Poll

How long do you mash for?

15-30 minutes
30-45 minutes
45-60 minutes
over an hour
as long as it takes to get my pants off

Author Topic: Why mash for 60 minutes?  (Read 13970 times)

Offline Kit B

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  • Kit B - Bottineau Prairie, MN
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Re: Why mash for 60 minutes?
« Reply #30 on: November 01, 2010, 01:40:45 PM »
On my 4th all-grain batch, I had to mash for 70 minutes, until an iodine test showed full conversion.
...Not sure what happened, but that oatmeal stout turned out awesome!
Why would anyone want to drink stale beer?

Offline timmyr

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Re: Why mash for 60 minutes?
« Reply #31 on: November 15, 2010, 03:38:42 PM »
I think in the end, what enzymes do what work and how well they access the starches and proteins in the grain is what will determine fermentability.  I used to think that it could happen REALLY fast, but I've since been convinced that resting a little longer to make sure all the starches have been liquified and converted makes some sense.  Plus, I am not really worried about the extra 20 minutes or so I sit and wait for my mash to finish.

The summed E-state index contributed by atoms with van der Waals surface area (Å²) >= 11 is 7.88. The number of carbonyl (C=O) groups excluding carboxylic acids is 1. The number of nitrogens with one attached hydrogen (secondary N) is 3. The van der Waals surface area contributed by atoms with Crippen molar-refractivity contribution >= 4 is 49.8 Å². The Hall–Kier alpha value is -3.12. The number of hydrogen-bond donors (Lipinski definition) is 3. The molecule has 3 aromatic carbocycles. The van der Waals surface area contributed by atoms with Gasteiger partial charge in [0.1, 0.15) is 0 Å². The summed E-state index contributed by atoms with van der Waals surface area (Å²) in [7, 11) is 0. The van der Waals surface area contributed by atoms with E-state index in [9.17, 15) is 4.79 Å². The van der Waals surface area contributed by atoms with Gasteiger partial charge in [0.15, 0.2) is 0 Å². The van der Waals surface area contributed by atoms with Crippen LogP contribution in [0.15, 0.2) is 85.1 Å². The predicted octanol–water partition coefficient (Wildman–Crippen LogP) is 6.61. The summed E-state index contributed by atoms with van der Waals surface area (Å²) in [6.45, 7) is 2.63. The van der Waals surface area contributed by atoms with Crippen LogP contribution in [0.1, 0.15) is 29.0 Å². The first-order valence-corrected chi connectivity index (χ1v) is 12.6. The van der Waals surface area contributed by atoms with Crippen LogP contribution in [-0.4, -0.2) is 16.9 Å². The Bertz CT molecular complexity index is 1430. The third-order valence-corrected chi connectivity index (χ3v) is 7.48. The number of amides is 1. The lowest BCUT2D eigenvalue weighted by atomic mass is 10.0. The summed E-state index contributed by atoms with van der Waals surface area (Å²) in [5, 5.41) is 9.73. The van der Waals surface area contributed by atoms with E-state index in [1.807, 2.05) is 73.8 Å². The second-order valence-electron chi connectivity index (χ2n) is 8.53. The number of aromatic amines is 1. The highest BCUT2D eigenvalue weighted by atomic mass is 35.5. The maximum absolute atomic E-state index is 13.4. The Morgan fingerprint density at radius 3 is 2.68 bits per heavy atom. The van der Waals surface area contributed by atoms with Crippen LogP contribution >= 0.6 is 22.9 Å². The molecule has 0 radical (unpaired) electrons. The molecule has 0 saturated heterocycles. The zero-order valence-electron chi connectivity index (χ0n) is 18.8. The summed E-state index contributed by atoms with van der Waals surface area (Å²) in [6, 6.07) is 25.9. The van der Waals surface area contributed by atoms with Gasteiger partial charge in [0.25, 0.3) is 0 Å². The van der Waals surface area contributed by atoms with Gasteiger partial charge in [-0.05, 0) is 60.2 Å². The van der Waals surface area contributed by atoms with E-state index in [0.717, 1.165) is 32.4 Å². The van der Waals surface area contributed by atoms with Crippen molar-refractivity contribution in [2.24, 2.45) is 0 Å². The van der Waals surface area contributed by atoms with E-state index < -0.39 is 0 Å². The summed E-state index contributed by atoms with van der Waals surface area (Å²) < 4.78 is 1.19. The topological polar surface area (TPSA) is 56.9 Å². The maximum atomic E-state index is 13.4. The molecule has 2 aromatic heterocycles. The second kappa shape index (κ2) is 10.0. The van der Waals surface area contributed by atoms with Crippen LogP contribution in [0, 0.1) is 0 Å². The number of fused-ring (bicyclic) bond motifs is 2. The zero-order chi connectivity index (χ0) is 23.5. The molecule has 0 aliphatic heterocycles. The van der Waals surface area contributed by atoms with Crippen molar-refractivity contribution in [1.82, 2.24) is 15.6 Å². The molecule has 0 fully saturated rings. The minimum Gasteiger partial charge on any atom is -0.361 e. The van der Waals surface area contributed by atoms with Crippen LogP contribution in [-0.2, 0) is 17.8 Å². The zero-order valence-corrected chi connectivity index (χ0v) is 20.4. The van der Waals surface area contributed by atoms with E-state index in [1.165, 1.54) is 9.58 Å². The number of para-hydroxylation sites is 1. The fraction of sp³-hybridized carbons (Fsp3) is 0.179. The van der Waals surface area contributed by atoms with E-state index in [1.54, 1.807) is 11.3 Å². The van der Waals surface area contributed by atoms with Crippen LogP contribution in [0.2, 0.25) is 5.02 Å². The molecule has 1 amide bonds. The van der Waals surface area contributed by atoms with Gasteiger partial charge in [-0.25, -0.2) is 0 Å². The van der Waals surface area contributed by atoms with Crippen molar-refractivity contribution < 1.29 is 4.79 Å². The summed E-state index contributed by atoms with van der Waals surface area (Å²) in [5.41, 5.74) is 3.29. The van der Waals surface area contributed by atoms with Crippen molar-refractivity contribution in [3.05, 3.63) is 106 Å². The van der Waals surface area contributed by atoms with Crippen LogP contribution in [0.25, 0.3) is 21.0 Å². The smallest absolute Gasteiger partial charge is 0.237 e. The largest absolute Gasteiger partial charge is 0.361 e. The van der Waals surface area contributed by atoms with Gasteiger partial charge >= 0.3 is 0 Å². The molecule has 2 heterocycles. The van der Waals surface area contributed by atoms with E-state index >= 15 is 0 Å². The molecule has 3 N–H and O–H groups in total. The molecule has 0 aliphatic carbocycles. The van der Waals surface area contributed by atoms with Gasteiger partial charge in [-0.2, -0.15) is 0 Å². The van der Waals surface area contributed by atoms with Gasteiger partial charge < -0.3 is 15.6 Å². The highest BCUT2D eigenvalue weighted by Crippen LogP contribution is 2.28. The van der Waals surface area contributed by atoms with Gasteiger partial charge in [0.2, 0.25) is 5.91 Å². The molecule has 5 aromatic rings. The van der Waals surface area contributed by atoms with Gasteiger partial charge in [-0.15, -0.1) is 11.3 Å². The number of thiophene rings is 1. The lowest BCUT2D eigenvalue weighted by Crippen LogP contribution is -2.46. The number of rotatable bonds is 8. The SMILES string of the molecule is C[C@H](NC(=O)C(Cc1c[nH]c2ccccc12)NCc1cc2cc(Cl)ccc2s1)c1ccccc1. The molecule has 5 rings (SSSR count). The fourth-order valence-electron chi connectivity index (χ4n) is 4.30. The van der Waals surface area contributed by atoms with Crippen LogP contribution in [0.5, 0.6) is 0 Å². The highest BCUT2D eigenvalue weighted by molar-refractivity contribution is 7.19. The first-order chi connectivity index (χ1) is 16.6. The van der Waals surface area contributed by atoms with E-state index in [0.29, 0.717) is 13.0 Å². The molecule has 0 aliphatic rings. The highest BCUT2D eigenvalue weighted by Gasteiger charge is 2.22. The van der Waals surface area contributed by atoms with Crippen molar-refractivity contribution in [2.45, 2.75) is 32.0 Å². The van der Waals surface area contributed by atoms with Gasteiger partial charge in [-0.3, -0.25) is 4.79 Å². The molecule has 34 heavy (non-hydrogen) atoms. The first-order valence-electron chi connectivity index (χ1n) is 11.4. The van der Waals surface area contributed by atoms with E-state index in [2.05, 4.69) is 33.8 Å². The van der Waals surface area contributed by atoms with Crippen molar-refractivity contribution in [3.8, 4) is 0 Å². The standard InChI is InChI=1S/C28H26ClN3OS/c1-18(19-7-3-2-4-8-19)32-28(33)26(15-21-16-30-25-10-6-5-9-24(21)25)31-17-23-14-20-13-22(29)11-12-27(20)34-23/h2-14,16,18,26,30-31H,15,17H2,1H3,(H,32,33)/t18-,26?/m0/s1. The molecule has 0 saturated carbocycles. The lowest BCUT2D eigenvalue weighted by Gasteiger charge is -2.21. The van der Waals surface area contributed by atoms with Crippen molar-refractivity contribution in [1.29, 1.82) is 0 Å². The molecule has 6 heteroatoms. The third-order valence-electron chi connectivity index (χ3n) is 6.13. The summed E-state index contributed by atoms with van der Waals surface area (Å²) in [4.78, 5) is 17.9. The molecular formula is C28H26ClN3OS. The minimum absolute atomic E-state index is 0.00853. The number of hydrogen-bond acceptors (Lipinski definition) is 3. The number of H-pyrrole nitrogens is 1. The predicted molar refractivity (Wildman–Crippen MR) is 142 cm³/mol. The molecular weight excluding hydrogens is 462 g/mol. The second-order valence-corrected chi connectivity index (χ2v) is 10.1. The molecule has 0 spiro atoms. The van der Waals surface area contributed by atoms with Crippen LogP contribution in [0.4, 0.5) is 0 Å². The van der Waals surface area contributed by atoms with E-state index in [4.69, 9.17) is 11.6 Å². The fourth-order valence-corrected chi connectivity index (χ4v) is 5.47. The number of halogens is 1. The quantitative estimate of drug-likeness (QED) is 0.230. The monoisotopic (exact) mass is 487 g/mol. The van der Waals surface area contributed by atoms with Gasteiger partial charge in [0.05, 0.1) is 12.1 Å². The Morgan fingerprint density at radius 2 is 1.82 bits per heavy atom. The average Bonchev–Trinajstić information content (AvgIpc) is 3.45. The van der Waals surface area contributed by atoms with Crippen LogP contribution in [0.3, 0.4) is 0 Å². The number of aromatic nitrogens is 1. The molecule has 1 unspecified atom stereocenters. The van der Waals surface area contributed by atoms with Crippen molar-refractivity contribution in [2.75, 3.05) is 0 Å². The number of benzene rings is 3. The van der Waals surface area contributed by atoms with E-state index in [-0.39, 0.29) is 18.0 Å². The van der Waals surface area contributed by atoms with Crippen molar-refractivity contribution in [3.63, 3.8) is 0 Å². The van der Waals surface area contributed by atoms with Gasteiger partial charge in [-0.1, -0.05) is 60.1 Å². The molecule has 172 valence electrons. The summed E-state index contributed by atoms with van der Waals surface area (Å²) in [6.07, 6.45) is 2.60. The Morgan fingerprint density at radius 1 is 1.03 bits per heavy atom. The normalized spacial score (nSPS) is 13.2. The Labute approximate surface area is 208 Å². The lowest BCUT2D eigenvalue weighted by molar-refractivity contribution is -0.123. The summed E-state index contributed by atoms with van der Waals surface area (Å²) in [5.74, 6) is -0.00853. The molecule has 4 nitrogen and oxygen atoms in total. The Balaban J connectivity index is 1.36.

I do know that thicker mashes will tend to provide the enzymes some thermal insulation and allow the lower-temp enzymes (protease for example) to work a bit longer and thinner mashes will then not favor those lower-temp tolerant enzymes but be more partial to the enzymes that have greater heat tolerance.

I want to read Kai's info again...didn't he discuss this at NHC too? 
Cheers,

Timmy

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